Enigma recently released the Sanctions Tracker, a site exploring the past 20 years of sanctions history. As sanctions are an area of foreign policy in which presidents have significant direct control (and impact), we’ve chosen to highlight how sanctions have been used by the past three presidents — and track in real-time how President Trump leverages sanctions to advance his policy goals.
As President Trump’s first 100 days draw to a close, we analyzed the first round of changes he made to the Specially Designated Nationals (SDN) sanctions list. Note: the Treasury Department’s Office of Foreign Assets Control (OFAC) data starts halfway through Clinton’s first term, which prevents us from analyzing Clinton’s (or any earlier president’s) first 100 days in office.
To begin, we compared the sanctions programs Trump expanded with the sanctions priorities of his predecessors. We analyzed the composition of each president’s additions, rather than overall counts, as raw volumes do not indicate the relative importance of each program (and would make comparisons between presidents less meaningful).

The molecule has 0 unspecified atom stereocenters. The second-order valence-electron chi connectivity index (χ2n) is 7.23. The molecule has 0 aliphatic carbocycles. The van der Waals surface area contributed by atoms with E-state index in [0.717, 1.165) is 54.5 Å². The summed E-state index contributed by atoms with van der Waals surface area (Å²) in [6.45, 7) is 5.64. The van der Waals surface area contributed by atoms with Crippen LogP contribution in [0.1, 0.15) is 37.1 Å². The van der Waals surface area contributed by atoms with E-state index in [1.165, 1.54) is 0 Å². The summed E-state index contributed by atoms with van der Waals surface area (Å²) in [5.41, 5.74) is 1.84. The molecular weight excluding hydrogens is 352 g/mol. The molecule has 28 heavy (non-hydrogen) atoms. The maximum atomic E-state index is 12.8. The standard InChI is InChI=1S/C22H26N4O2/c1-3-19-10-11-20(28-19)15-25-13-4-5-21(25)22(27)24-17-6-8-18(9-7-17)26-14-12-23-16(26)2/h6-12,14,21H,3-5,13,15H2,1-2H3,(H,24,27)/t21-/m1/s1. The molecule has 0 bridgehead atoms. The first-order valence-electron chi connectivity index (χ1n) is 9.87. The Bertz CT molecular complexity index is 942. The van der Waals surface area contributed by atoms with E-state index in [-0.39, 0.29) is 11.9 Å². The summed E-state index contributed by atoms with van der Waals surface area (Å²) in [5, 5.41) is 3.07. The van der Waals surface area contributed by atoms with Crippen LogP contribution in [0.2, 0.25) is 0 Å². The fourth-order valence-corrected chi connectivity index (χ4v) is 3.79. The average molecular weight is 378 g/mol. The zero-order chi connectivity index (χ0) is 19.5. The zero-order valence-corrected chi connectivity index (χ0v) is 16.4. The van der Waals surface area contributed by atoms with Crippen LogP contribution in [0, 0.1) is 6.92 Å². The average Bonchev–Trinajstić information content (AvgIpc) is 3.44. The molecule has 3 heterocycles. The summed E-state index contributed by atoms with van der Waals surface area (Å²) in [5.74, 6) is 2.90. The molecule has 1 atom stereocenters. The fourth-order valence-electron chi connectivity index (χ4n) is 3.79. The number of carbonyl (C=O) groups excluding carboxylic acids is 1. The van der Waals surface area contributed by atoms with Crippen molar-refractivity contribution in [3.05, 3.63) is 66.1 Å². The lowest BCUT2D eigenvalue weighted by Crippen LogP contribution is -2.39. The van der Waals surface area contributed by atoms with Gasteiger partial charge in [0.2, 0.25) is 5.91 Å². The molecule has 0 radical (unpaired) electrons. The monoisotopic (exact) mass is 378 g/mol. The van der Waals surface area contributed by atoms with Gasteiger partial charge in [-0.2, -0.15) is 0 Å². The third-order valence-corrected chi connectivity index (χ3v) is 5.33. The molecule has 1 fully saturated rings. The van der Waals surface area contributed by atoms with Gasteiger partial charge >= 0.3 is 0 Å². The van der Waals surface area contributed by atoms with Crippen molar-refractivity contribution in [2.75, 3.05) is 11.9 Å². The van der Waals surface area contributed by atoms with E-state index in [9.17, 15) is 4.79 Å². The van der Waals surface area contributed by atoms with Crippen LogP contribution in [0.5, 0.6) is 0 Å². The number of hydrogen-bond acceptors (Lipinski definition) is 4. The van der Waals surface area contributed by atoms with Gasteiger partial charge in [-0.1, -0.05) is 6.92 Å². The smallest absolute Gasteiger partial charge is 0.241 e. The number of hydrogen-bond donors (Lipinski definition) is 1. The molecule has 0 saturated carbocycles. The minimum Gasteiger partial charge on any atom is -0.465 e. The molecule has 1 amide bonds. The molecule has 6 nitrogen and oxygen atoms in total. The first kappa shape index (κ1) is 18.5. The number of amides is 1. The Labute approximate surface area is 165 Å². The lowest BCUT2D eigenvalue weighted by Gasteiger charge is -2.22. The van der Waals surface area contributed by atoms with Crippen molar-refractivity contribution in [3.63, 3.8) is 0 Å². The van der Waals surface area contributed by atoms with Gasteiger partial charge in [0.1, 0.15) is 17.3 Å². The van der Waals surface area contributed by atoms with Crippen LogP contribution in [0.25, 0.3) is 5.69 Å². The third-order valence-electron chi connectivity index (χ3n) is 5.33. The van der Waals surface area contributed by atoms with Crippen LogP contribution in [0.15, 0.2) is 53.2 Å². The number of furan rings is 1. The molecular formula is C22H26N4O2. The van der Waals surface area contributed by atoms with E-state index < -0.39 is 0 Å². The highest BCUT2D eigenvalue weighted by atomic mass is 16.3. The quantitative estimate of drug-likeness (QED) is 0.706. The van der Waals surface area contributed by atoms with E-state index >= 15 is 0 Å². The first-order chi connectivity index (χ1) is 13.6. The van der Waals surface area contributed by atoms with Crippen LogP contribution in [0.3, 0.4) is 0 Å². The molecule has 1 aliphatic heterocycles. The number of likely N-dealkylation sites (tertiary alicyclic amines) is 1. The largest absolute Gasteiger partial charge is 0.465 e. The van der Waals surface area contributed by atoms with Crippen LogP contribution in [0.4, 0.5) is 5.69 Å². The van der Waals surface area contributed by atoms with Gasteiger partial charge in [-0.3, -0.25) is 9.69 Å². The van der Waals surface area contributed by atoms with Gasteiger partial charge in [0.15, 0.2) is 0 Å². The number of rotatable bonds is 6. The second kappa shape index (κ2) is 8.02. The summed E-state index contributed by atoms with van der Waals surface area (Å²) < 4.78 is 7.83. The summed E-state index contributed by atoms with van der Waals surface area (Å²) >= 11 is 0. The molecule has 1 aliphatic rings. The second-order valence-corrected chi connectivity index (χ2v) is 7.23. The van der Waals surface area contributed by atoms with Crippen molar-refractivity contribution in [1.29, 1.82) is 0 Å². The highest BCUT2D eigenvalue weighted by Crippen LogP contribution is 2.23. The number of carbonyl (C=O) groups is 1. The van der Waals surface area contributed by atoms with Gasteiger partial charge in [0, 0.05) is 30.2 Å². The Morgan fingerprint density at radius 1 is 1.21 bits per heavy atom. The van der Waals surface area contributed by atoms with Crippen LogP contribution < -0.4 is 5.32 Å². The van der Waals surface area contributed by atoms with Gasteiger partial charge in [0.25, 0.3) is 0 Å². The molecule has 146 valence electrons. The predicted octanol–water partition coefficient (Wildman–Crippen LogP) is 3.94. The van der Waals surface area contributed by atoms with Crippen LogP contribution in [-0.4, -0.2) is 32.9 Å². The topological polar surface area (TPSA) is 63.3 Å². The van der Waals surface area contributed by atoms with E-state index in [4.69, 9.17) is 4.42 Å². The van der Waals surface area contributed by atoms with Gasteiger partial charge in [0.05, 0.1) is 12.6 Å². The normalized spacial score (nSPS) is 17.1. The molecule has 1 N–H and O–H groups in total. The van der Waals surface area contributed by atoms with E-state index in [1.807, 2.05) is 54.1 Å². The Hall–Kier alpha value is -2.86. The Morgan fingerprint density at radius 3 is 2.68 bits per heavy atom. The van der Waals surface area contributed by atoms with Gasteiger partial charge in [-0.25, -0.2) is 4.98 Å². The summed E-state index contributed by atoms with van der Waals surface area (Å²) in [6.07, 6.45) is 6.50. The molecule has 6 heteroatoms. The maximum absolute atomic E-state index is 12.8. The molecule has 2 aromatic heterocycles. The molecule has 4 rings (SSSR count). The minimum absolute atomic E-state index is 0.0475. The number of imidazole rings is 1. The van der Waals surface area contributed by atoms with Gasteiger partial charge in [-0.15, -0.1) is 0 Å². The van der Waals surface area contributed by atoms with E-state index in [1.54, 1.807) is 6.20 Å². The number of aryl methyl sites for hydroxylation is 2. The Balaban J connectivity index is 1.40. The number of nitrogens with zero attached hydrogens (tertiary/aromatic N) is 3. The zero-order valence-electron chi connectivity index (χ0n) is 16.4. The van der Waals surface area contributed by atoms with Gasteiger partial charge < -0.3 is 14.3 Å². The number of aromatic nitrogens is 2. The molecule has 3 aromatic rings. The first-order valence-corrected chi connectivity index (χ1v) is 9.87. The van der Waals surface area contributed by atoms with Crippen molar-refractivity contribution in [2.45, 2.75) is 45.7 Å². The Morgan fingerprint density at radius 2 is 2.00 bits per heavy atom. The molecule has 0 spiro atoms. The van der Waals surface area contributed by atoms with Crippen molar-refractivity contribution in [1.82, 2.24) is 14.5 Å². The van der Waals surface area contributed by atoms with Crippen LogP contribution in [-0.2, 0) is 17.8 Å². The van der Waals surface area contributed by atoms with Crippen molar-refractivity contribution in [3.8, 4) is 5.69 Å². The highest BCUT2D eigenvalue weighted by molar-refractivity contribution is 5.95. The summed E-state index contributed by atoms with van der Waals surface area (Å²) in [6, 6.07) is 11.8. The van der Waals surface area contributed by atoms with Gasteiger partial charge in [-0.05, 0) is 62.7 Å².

Sanctions on Syria make up the bulk of Trump’s sanction additions in his first 100 days, largely due to the addition of hundreds of employees of Syria’s Scientific Studies and Research Center (SSRC) after the country’s chemical weapons attack. Trump also focused new sanctions on Iran, Terrorism, and Weapons of Mass Destruction.
While only a small proportion of Trump’s new sanctions concern Narcotics Trafficking (1%), this program was the top priority for both Obama and Bush in their first 100 days.
In fact, Bush only added entities associated with narcotics trafficking to the sanctions list. Well, entity, singular. Turns out, he only added one person to the list during his first 100 days: a Victor Hugo Patiño Fomeque, on April 24th, 2001.
We also took a look at which presidents’ sanctions Trump removed during his first 100 days in office. Since we are able to identify when sanctions were both added and removed from the list, we can pinpoint which president added those sanctions to the list originally. Perhaps unsurprisingly, the majority (65%) of removals were sanctions originally added under Obama.
Visit our Sanctions Tracker to explore how U.S. sanctions programs have evolved over the past 20 years. See the global reach of the programs with our interactive map visualization or get a full rundown on sanctions by type or administration. You can also subscribe to receive alerts as new sanctions are added (or removed).